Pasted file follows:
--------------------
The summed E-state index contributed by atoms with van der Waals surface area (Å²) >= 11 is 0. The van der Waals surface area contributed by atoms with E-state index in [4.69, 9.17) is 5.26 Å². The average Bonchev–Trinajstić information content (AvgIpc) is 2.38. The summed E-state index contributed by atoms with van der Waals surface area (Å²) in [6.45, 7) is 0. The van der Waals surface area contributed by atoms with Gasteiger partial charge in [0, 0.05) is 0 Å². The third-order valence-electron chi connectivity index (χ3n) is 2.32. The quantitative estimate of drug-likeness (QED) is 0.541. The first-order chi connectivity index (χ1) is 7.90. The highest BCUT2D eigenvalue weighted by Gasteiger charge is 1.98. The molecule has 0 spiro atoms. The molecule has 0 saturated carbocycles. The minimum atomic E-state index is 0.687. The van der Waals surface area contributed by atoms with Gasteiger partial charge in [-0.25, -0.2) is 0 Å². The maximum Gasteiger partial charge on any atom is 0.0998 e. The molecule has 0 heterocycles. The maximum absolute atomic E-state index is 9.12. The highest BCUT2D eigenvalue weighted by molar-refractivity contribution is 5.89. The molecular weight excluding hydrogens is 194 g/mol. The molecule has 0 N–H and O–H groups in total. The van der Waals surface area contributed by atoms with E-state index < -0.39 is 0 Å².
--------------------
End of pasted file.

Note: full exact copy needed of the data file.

The summed E-state index contributed by atoms with van der Waals surface area (Å²) >= 11 is 0. The van der Waals surface area contributed by atoms with E-state index in [4.69, 9.17) is 5.26 Å². The average Bonchev–Trinajstić information content (AvgIpc) is 2.38. The summed E-state index contributed by atoms with van der Waals surface area (Å²) in [6.45, 7) is 0. The van der Waals surface area contributed by atoms with Gasteiger partial charge in [0, 0.05) is 0 Å². The third-order valence-electron chi connectivity index (χ3n) is 2.32. The quantitative estimate of drug-likeness (QED) is 0.541. The first-order chi connectivity index (χ1) is 7.90. The highest BCUT2D eigenvalue weighted by Gasteiger charge is 1.98. The molecule has 0 spiro atoms. The molecule has 0 saturated carbocycles. The minimum atomic E-state index is 0.687. The van der Waals surface area contributed by atoms with Gasteiger partial charge in [-0.25, -0.2) is 0 Å². The maximum Gasteiger partial charge on any atom is 0.0998 e. The molecule has 0 heterocycles. The maximum absolute atomic E-state index is 9.12. The highest BCUT2D eigenvalue weighted by molar-refractivity contribution is 5.89. The molecular weight excluding hydrogens is 194 g/mol. The molecule has 0 N–H and O–H groups in total. The van der Waals surface area contributed by atoms with E-state index < -0.39 is 0 Å².